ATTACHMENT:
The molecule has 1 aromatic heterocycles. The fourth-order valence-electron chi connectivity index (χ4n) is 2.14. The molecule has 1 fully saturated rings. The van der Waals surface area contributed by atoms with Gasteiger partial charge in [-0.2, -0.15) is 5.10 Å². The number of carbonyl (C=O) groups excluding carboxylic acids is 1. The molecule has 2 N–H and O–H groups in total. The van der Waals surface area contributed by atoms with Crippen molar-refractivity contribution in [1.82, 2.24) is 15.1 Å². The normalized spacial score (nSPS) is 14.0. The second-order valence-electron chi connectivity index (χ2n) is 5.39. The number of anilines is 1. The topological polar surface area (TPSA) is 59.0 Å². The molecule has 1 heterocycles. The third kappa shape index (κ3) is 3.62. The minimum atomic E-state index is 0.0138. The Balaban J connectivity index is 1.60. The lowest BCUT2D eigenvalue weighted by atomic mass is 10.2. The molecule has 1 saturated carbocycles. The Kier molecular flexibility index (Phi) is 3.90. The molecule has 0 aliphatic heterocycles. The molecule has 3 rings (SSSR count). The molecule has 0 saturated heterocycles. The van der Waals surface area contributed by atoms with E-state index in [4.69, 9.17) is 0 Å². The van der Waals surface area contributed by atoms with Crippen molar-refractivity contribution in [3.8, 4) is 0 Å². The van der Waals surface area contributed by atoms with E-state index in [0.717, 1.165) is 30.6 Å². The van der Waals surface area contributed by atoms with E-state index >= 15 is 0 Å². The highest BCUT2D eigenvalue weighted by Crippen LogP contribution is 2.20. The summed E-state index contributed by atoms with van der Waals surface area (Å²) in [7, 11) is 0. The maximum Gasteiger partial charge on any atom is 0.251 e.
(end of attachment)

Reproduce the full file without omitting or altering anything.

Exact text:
The molecule has 1 aromatic heterocycles. The fourth-order valence-electron chi connectivity index (χ4n) is 2.14. The molecule has 1 fully saturated rings. The van der Waals surface area contributed by atoms with Gasteiger partial charge in [-0.2, -0.15) is 5.10 Å². The number of carbonyl (C=O) groups excluding carboxylic acids is 1. The molecule has 2 N–H and O–H groups in total. The van der Waals surface area contributed by atoms with Crippen molar-refractivity contribution in [1.82, 2.24) is 15.1 Å². The normalized spacial score (nSPS) is 14.0. The second-order valence-electron chi connectivity index (χ2n) is 5.39. The number of anilines is 1. The topological polar surface area (TPSA) is 59.0 Å². The molecule has 1 heterocycles. The third kappa shape index (κ3) is 3.62. The minimum atomic E-state index is 0.0138. The Balaban J connectivity index is 1.60. The lowest BCUT2D eigenvalue weighted by atomic mass is 10.2. The molecule has 1 saturated carbocycles. The Kier molecular flexibility index (Phi) is 3.90. The molecule has 0 aliphatic heterocycles. The molecule has 3 rings (SSSR count). The molecule has 0 saturated heterocycles. The van der Waals surface area contributed by atoms with E-state index in [4.69, 9.17) is 0 Å². The van der Waals surface area contributed by atoms with Crippen molar-refractivity contribution in [3.8, 4) is 0 Å². The van der Waals surface area contributed by atoms with E-state index in [0.717, 1.165) is 30.6 Å². The van der Waals surface area contributed by atoms with E-state index >= 15 is 0 Å². The highest BCUT2D eigenvalue weighted by Crippen LogP contribution is 2.20. The summed E-state index contributed by atoms with van der Waals surface area (Å²) in [7, 11) is 0. The maximum Gasteiger partial charge on any atom is 0.251 e.